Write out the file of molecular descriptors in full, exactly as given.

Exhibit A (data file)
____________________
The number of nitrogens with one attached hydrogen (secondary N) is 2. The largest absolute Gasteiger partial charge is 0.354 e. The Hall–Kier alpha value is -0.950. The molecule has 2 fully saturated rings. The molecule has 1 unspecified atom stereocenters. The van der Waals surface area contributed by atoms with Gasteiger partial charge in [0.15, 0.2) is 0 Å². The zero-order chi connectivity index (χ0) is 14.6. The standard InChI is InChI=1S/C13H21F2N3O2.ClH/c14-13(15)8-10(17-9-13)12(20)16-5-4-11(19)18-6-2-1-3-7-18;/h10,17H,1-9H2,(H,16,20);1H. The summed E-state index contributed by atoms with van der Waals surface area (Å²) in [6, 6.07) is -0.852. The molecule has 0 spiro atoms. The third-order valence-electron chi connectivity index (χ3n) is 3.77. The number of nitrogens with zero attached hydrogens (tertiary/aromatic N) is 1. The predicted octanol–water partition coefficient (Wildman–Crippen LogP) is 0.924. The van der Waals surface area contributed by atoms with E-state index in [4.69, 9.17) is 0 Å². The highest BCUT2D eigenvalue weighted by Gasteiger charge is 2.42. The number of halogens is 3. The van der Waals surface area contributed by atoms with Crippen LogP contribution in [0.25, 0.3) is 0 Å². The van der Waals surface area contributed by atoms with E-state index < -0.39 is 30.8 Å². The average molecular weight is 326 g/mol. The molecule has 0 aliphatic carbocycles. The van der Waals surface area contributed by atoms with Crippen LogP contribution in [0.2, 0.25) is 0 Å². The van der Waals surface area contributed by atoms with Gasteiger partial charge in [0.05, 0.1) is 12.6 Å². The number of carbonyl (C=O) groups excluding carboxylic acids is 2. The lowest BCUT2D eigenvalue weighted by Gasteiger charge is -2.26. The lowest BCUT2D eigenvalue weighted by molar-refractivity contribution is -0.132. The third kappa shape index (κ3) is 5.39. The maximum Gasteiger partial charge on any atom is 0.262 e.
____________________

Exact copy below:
The number of nitrogens with one attached hydrogen (secondary N) is 2. The largest absolute Gasteiger partial charge is 0.354 e. The Hall–Kier alpha value is -0.950. The molecule has 2 fully saturated rings. The molecule has 1 unspecified atom stereocenters. The van der Waals surface area contributed by atoms with Gasteiger partial charge in [0.15, 0.2) is 0 Å². The zero-order chi connectivity index (χ0) is 14.6. The standard InChI is InChI=1S/C13H21F2N3O2.ClH/c14-13(15)8-10(17-9-13)12(20)16-5-4-11(19)18-6-2-1-3-7-18;/h10,17H,1-9H2,(H,16,20);1H. The summed E-state index contributed by atoms with van der Waals surface area (Å²) in [6, 6.07) is -0.852. The molecule has 0 spiro atoms. The third-order valence-electron chi connectivity index (χ3n) is 3.77. The number of nitrogens with zero attached hydrogens (tertiary/aromatic N) is 1. The predicted octanol–water partition coefficient (Wildman–Crippen LogP) is 0.924. The van der Waals surface area contributed by atoms with E-state index in [4.69, 9.17) is 0 Å². The highest BCUT2D eigenvalue weighted by Gasteiger charge is 2.42. The number of halogens is 3. The van der Waals surface area contributed by atoms with Crippen LogP contribution in [0.25, 0.3) is 0 Å². The van der Waals surface area contributed by atoms with E-state index < -0.39 is 30.8 Å². The average molecular weight is 326 g/mol. The molecule has 0 aliphatic carbocycles. The van der Waals surface area contributed by atoms with Crippen LogP contribution in [0.2, 0.25) is 0 Å². The van der Waals surface area contributed by atoms with Gasteiger partial charge in [0.05, 0.1) is 12.6 Å². The number of carbonyl (C=O) groups excluding carboxylic acids is 2. The lowest BCUT2D eigenvalue weighted by Gasteiger charge is -2.26. The lowest BCUT2D eigenvalue weighted by molar-refractivity contribution is -0.132. The third kappa shape index (κ3) is 5.39. The maximum Gasteiger partial charge on any atom is 0.262 e.